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Embrace Inconvenience

If you want your life to matter, if you want to make a meaningful contribution, if you want to excel in your work,  or want to become a certain kind of person, prepare to embrace inconvenience.  We're becoming more programmed as a society to make choices based on convenience.  If something is easy, simple and less inter-ruptive, it's better and thus the logical choice.  If something requires more of us,  is costly or time consuming, then that option is less desirable and thus to be avoided.

Think of someone you know who has made a meaningful contribution to the world.  If you were to ask that person to describe what it has taken to make the contribution he or she has made, you would undoubtedly hear stories of sacrifice, personal cost, and inconvenience.

Yesterday as I was flipping through radio channels while driving, I just caught the tail end of someone saying, "Place your kid in the farthest school possible, and then personally drive him or her to and from school every day because those conversations you will have in the car will become some of your most treasured memories."  How inconvenient, but true.

You can imagine us piling into our mini van every week for the drive
This made me think about our family. For the past year and a half, we have been piling into our van every Sunday to drive 40 minutes one way to attend church services.  When we first started, the amount of conflict we had to endure during those drives was staggering. "You're seat is back too far", "I don't have enough room", "Why do I always have to sit in the back" (if no one was there) or "It's my turn to sit in the back" (if someone was already there). At times Charles and I would look at each other and wonder why we were doing this to ourselves.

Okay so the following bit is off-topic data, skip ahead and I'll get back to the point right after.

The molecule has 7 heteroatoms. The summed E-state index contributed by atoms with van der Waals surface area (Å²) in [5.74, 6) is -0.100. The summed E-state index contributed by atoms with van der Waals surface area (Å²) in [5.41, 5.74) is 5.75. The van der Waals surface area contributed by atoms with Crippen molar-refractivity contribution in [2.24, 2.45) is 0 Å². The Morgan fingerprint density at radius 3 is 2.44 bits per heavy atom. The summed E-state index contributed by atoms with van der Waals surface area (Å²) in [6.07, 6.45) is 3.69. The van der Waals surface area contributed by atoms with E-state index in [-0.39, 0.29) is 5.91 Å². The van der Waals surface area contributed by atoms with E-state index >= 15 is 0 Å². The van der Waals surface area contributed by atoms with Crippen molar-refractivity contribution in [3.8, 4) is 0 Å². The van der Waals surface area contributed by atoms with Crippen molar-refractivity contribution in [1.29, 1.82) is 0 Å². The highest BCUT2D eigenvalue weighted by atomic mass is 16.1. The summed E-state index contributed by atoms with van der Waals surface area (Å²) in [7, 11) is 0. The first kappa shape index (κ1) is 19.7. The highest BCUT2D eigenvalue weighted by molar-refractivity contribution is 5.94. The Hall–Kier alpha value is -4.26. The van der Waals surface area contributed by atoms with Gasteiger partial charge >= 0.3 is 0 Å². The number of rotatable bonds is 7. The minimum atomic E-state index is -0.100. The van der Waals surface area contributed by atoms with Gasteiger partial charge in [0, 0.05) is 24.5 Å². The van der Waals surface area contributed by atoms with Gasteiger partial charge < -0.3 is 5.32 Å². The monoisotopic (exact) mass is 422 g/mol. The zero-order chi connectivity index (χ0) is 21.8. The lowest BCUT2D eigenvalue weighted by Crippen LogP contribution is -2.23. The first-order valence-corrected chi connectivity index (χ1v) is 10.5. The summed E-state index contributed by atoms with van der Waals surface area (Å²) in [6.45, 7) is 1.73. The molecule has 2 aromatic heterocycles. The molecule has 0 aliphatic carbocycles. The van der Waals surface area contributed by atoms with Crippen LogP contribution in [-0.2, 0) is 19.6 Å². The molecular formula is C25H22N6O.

It was hard at first (actually for quite a while), but you know what?  The inconvenience of that drive has ended up being such a gift. I have seen our family grow closer together over the past year and a half, and while the weekly drive isn't the entire reason, it's certainly been part of what has helped us to grow closer because the drive forced us  to learn how to talk and relate to each other for longer periods of time than we were used to.

Don't rule something out just because it's inconvenient.  Embracing inconvenience for all of the right reasons is necessary to grow, expand, develop and become all we were meant to be.

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